The Third Century Initiative continues to pick up momentum to propel U-M as the world’s leading public university for the next 100 years, with several innovative programs under way and a call this week for proposals.
Launched a year ago, the initiative is a bold plan to use $50 million in existing funds over five years for the development of innovative student learning experiences and creative approaches to the world’s greatest challenges and opportunities.
It has created:
• M-Cubed, a two-year program to seed interdisciplinary research projects with major societal impact. This first-of-its-kind, real-time research funding initiative puts $15 million into the hands of professors to jumpstart new projects they believe in. To qualify, three researchers from different disciplines need to come up with an idea and agree to work together. The 250 projects that will be funded are high-risk, but also potentially rewarding.
• Learning Analytics Task Force, established to help faculty and students take advantage of instructional data to achieve success in the classroom.
• Student Learning Advisory Committee and Global Challenges Advisory Committee, two faculty committees formed to provide recommendations to the president and provost regarding the allocation of funding for the action-based learning and global challenges components of the Third Century Initiative.
This week, the Student Learning Advisory Committee is putting out a call to faculty and staff across campus for proposals to enhance action-based, experiential learning for students. The program, Transforming Learning for a Third Century (TLTC), is open to all units and disciplines and seeks a broad array of proposals, ranging from new applications of existing best practices to high-risk/high-reward experimental innovations.
“The program aims to fund the most exciting and innovative ideas from across the University of Michigan campus to enhance learning for students,” says Phil Hanlon, provost and vice president for academic affairs. “The goal is to stimulate creative thinking among faculty, staff and students, and develop programs that will intensify student learning experiences in and beyond the classroom.”
TLTC has two options: Quick Wins and Discovery and Transformation.
Quick Wins will provide up to $25,000 for relatively small-scale, “shovel-ready” projects that have transformative potential for curriculum, pedagogy and student learning. Competition for funding will occur quarterly through the 2015-16 academic year.
Discovery and Transformation is a longer-term, two-phase funding program intended to inspire forward-thinking approaches to student learning. The program embraces risk, discovery and experimentation, empowering faculty and staff to explore opportunities beyond traditional resources and networks.
The Discovery grant program will run on a biannual basis through 2015-16 with up to $50,000 for accepted projects. Proposals should be based on a general hypothesis regarding teaching and student learning that can be questioned, explored and planned or piloted during an initial exploratory funding period.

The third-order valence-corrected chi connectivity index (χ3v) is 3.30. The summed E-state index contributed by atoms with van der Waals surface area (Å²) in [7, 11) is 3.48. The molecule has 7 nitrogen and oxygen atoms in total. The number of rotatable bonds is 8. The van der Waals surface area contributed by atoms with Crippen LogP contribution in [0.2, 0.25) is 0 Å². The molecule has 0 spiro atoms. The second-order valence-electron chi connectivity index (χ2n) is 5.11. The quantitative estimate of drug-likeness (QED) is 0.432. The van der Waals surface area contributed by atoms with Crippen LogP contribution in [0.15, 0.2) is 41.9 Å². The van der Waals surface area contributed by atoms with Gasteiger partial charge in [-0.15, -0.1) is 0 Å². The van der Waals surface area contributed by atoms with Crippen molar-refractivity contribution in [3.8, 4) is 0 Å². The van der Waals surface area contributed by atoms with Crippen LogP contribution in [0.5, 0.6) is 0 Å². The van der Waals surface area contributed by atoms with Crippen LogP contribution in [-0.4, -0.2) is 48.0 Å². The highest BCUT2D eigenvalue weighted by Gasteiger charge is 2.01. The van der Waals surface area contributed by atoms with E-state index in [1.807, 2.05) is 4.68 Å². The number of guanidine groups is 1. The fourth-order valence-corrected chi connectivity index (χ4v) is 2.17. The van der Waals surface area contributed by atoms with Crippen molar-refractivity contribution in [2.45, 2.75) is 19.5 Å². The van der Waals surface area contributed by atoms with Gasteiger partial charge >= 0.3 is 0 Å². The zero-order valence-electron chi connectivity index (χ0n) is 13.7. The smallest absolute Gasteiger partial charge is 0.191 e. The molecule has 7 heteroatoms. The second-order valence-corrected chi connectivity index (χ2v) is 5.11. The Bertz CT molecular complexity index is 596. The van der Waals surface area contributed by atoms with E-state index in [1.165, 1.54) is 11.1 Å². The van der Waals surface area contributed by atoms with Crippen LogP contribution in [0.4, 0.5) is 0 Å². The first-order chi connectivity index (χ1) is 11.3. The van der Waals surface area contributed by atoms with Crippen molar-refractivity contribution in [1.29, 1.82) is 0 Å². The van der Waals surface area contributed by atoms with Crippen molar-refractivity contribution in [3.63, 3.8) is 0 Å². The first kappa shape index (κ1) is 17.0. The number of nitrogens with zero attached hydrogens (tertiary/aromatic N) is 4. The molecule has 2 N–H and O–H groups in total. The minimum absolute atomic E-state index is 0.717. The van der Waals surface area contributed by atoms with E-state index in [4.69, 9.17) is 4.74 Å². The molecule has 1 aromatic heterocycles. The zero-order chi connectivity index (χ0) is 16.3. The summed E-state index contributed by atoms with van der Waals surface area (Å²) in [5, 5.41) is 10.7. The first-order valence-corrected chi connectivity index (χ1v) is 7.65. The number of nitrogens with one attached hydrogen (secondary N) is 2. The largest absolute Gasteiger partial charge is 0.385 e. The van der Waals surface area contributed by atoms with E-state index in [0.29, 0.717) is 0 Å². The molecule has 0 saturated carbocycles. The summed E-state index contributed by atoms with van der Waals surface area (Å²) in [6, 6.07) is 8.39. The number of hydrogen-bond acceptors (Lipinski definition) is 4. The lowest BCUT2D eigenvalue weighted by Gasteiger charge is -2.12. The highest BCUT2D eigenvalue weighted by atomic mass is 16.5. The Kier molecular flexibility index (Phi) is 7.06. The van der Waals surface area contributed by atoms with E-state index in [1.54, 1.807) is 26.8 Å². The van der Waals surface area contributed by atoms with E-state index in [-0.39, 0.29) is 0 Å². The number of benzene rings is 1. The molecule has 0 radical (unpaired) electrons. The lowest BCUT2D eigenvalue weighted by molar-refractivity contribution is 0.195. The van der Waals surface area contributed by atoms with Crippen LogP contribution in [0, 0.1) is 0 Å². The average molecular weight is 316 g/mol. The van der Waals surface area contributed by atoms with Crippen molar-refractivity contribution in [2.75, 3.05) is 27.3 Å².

At the end of the Discovery phase, proposals may be submitted for Transformation funds ranging from $100,000 to $500,000. The grants will be used to implement new teaching and learning approaches for long-term adoption that may involve changes to infrastructure, developing new course materials, technology investment, partnering with community groups and more.
Proposals for TLTC (both Quick Wins and Discovery) will be due Jan. 15, 2013. Submission information, including application format and funding criteria, will be included in an email to be sent later this week and will be available on the Office of the Provost Third Century Initiative website: www.provost.umich.edu/thirdcentury.
The Student Learning Advisory Committee will make funding recommendations for the TLTC program to the president and provost. Members include: Melanie Sanford (chair), Phil Deloria, Tim McKay and Colleen Seifert of LSA; Aileen Huang-Saad of the College of Engineering; Elizabeth Moje of the School of Education; Joe Trumpey of the Penny W. Stamps School of Art & Design; and Malcolm Tulip of the School of Music, Theatre & Dance.
In addition to the TLTC Program, the Third Century Initiative’s Global Challenges Advisory Committee soon will invite proposals for the development of creative approaches to the world’s greatest challenges and opportunities.
When she first announced it, President Mary Sue Coleman said the Third Century Initiative, “Will give students the skills and experiences they need to be effective leaders — leaders with the confidence to innovate, be entrepreneurial and reinvent themselves.
“We envision new programs and academic experiences that prepare graduates who aspire to advance the public good, while also advancing our research and service work to develop solutions to the world’s most pressing problems.”
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